War, occupation, reconstruction
Student and teacher. Captain Selmer Lindeberg enjoyed great respect among school-ship boys willing to learn.

War, occupation, reconstruction

In 1939, when dark war clouds loomed over Europe, the summer cruise ended earlier than usual. The ship was leased to the Navy, which used it as an accommodation ship in Horten. The Germans took over the ship on 9 April 1940, and a period of degradation began for the magnificent school ship. Unrigged and rigged, it was towed to Kirkenes where it was anchored at Jakobsnes harbour. What exactly happened to Sørlandet during the war years it has been difficult to get verified. It is said that the ship was used as a coal warehouse and prisoner ship, i.a. for German deserters. Conditions on board were difficult. The prisoners were divided into pools and alternated being outside and inside due to lack of space. Furthermore, it is rumored that the prisoners sabotaged the conditions on board. It has been claimed by the authorities that the prisoners themselves opened the bottom valves and lowered the ship. Another version, which has been given more credence, is that the ship sank after it was hit in the waterline during a Soviet Russian bombing raid. The barge was raised and towed to Kristiansand.

There was little left of the former splendor of the wreck that the institution took over in the autumn of 1945. Despite lack of materials and many other difficulties, Høivolds Mek managed. Workshop to get the ship in good condition again after the war.

The first voyage after the war, in the summer of 1948, was like a maiden voyage, in that the ship appeared in a renewed form, built on the remains taken over after the Germans' mistreatment of the ship. The annual report from this year states that the repair was far more expensive than expected, but in return you got a ship as nice and solid as before. According to Captain G. Selmer Lindeberg, who was back at his old post again, the ship was so improved and renewed that in his opinion it was more valuable as a school ship than when it went out as a new vessel in 1927.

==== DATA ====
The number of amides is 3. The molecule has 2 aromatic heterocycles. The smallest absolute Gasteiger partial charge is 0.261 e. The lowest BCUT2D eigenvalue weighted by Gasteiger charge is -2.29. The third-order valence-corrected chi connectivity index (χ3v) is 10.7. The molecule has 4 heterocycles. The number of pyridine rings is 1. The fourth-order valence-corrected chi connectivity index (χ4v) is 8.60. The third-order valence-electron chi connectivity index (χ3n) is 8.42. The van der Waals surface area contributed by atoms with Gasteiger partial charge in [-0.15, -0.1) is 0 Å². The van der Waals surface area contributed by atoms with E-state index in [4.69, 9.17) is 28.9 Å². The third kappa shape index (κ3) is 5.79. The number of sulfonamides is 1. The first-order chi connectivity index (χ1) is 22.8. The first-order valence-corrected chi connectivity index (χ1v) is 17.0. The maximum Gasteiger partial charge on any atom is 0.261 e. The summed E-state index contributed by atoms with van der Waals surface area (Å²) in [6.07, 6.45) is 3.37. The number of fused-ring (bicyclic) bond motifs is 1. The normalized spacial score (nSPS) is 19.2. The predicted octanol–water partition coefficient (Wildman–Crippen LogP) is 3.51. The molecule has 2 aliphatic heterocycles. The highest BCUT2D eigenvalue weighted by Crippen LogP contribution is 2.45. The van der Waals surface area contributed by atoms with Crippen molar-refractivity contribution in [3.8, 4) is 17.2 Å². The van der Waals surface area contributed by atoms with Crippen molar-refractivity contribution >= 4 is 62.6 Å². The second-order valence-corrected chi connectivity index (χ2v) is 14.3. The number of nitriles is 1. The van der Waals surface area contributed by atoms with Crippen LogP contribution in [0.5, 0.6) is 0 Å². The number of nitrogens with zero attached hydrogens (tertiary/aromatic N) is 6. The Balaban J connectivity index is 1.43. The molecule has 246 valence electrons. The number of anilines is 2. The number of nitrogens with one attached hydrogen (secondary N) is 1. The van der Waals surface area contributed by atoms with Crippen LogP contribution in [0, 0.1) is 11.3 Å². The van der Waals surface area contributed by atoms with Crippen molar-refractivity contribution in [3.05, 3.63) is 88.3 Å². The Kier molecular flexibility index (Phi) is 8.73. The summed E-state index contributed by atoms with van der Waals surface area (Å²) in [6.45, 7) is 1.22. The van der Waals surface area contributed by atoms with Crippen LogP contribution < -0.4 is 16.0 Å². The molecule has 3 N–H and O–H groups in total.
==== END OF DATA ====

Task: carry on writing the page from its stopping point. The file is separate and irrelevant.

Captain Selmer Lindeberg himself acted as inspector for the institution while the restoration work at Høivolds mek. Workshop in progress. In November 1947 the ship was towed to Lillesand for winter storage, but at the end of April 1948 the ship was again ready for a new voyage and in place at the municipal pier in Kristiansand where 87 students from all over the country were ready to take the ship.

Like the pre-war years, boys from most of the country's counties came on board. The school system was followed according to the same model as before with practical seamanship on board, combined with theoretical teaching in several subjects such as Norwegian, English, arithmetic and bookkeeping, history, social studies, geography and more. For teacher Kjell Rosenberg, it became an important task to undertake the theoretical teaching on board. The situation was somewhat special after the war. In a sigh of relief in the annual report, the Lillesand man Rosenberg expresses that it is not difficult to see that Norwegian youth have also suffered during the occupation. The knowledge and attitude were not of the standard one had before the war.

He saw it as an important task to help the school ship boys to better knowledge. Every single one of the permanent crew was in favor of the task of raising a commander on a school ship during a difficult post-war period.

That the ship was welcome back in its proper element was clear. Ships, students and crew received an overflowing reception everywhere in the North Sea ports of call. The first post-war expedition went to Hirtshals. The highlight of the season was a visit to Newcastle where the ship was greeted with outstanding hospitality and attention. The same can safely be said about the London visit. Sørlandet's come back after the war was at all something of a jubilant season. It is almost touching to read the final passage in the annual report from 1948 where the school ship institution's chairman, Herlof Andersen, writes after many thanks: "First and foremost we thank God who has kept his protective blessing hand over the ship with the many souls on board."

And the students' reaction? Only good words, not to mention enthusiasm. Five month course on board Sørlandet was still considered a privilege for young men who had plans to go to sea. Skuta's reputation, the teaching on board, the challenges of sea life, the many exciting port visits - all this was like an adventure for a post-war youth with a thirst for adventure.

What does one of those who stood closest to the schoolship boys in their daily struggle, Lillesand's former head of school Kjell Rosenberg, who was hired as a mate and teacher by Captain G. Selmer Lindeberg, say? Rosenberg stayed on board The Ship for six years, from 1948 to 1953. Let's hear what he has to say about the training ship environment of these special post-war years: